• Poor resolution due to the design of the Z and Y axis.
  • Extruder stepper located within the build chamber.

To overcome each of these limitations I have spent some time designing a replacement in SketcUp, as seen below.

What you see above is a fully enclosed build chamber that will be constructed from 12mm wood fibre board or similar. The blue transparent section is a double layer glass viewing window that is opened by the handle below it.

When opened, the two axis print head and print bed are accessible. To the right of the window will be a 16 character 2 line LCD display for temperature readouts and the like.

This design features the following:

  • All electrical components and motors (ex end stops) are located outside of the heated build chamber.
  • Print head weight has been reduced to as little as possible to increase print speed and resolution.
  • Rolling resistance is lowered through the use of ball bearings.
  • Scissor lift Z axis for increased stability

The scissor lift Z axis will be constructed by modifying a  lab jack similar to the one shown here. If the wooden shell, which also acts as the main structure of the printer, is removed then the workings become more clear. The modified lab scissor jack coupled to a stepper motor can be seen below (click image to enlarge).

Looking from the front top down on the two axis print head stage its seen that its composed of stainless steel shafts for guides like a Mendel, a PTFE sleeve bearing for the print head holder similar to a Ultimaker. Rather than an expensive belt I plan on sourcing some fine braided wire to use as a pulley which I have seen work quite well on older mechanical pen plotters for lab work. I plan on cutting box section aluminium from corner to comer to make L pieces to hold the guide bearings.

Feeding filament into a wades extruder on the side of the printer will be a mounted filament spool. The wades extruder will force the filament up a PTFE tube which enters the printer at a hole located at the top of the printer.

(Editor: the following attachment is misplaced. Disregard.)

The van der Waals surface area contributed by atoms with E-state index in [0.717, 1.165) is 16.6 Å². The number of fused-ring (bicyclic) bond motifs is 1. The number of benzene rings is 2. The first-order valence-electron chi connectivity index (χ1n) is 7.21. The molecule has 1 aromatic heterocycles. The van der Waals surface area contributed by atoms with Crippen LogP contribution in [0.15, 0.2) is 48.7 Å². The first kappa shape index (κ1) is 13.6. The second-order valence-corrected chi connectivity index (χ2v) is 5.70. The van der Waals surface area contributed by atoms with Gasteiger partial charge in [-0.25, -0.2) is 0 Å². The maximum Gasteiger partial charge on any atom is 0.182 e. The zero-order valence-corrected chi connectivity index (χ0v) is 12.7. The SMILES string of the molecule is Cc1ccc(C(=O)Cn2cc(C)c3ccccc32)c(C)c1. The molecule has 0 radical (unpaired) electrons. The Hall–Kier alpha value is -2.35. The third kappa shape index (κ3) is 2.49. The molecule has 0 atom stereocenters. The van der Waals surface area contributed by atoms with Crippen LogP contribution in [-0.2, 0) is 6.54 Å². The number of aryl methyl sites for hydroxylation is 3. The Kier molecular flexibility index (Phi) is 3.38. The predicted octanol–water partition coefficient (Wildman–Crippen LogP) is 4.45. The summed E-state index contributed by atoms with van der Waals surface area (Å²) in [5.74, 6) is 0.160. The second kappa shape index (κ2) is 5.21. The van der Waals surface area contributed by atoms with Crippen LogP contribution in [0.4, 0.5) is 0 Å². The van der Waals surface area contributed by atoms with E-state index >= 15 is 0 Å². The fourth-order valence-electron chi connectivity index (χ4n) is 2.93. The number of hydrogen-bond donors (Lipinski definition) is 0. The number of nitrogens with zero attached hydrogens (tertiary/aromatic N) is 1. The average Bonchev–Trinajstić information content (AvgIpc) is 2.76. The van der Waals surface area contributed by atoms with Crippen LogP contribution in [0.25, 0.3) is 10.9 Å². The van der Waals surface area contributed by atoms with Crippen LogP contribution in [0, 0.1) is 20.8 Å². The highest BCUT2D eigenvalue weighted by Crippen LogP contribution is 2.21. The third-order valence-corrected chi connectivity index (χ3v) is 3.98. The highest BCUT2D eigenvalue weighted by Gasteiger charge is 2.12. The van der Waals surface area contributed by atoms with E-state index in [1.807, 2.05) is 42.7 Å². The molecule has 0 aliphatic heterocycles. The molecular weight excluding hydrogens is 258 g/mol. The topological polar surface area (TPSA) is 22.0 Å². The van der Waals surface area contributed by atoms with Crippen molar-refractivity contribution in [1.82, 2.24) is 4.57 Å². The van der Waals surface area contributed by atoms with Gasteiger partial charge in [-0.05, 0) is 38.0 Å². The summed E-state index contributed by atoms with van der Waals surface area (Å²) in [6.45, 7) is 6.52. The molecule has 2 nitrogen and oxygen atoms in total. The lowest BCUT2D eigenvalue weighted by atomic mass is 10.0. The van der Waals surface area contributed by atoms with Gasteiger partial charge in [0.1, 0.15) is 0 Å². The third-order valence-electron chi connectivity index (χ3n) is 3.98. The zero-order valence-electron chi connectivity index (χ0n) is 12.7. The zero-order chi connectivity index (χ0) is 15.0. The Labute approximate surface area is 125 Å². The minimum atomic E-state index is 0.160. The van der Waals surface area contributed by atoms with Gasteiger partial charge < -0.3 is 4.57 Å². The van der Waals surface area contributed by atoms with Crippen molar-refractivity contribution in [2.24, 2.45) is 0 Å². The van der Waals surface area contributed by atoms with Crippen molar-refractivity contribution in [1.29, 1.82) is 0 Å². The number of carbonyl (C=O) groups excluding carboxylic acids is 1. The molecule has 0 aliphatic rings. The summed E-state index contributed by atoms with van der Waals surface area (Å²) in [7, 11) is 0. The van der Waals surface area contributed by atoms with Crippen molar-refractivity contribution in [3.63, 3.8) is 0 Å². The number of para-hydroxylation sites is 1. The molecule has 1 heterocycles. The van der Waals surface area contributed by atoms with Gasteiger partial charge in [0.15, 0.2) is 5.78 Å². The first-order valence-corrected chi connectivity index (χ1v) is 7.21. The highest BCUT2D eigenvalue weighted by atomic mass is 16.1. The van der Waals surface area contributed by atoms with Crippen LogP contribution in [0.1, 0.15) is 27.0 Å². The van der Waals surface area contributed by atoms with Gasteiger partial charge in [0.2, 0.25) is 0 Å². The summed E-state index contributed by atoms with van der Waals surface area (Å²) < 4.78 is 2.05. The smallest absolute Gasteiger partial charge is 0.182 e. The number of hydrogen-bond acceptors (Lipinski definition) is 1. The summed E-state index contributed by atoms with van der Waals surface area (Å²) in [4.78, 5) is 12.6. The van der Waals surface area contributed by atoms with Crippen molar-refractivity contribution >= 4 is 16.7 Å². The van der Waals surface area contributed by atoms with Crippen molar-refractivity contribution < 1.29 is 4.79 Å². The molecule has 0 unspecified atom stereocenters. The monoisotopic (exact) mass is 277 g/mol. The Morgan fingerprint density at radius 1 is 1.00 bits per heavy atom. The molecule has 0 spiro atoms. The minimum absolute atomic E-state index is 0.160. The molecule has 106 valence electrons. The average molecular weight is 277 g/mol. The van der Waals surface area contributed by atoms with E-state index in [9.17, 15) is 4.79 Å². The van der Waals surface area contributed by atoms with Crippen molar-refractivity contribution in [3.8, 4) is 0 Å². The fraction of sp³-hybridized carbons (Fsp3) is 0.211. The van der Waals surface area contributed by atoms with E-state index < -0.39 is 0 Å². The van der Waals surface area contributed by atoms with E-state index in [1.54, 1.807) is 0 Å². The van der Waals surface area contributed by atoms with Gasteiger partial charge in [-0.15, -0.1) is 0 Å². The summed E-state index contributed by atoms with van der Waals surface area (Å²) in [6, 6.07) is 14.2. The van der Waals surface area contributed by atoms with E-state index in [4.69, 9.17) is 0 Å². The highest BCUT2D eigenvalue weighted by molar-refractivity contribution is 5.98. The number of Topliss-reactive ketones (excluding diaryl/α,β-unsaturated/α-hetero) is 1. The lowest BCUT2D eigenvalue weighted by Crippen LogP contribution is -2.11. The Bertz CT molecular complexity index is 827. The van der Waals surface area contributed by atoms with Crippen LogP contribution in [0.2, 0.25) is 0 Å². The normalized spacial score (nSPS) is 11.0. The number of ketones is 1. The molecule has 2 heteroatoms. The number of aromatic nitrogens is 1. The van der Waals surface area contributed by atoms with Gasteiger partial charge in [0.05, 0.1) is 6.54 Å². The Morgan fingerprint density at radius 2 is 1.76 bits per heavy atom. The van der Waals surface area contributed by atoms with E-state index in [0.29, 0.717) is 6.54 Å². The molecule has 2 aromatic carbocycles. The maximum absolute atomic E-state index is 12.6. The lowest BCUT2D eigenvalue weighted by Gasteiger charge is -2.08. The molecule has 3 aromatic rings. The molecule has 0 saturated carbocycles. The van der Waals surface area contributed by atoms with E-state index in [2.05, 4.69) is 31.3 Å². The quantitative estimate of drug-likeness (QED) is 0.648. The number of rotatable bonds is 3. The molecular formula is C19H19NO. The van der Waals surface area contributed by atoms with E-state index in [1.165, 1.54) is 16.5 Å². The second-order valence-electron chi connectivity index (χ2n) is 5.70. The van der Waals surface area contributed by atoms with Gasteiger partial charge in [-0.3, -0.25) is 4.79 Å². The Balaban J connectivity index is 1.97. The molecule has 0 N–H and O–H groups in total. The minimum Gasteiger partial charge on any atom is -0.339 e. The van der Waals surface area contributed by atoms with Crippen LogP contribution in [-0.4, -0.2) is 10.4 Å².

Finally, in a side compartment insulated by double thickness paralleling will be the electronics. This includes a RAMPS based stepper driver system, ATX powersupply and cooling fans.

As no low melting point plastic components or electrical equipment is contained within the build chamber I believe the high build chamber environment of 100C should be achievable. The heat will be provided by the heated print bed and print head only and will be actively circulated by a fan at the top of the chamber.

I am plananing on sourcing the bearings from smallparts.com.au and modifing them to include a flange. The stepper motors will come from robotgear.com.au for around $85 for 4,  including shipping within Australia. I have a month off before starting a PhD in 2012 so hopefully that allows enough time to get this all built and calibrated.

You can find a copy of the 3D model from here. Some parts of the model were sourced from Googles 3D warehouse including the Steep Reel, bolt, Arduino Mega, character display and ATX powersupply.

I would love to hear what people think of this design and so welcome all comments and criticisms. If you have any suggestions for improvements or alternative ideas please leave a comment!

Happy new year to all!

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MIT: 3-D printing with variable densities

By variable densities this video is referring to the density of the infill, not the density of the material extruded. At least that was my take on it.

Hasn’t the DIY 3D printing scene been doing this for quite some time now with the use of spars internal structures for solid objects?

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Mike Biddle: We can recycle plastic

An interesting TED talk.

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Printable PCB motor?

The holy grail of a self replicating 3D printer is the ability to print its own drive train. In the long term this may be possible with some form of multi-metal stintering system that can produce a stator layer by layer. However in the near term a more viable DIY option may be to use a piezoelectric “PCB Motor”.

The printing, routing or embedding of wires to form a circuit board track is now common place and with pick and place of components well on its well this could become feasible sooner than thought.

There was already an an entry on the RepRap wiki regarding PCB motors but I cant find any evidence that they have been successfully used.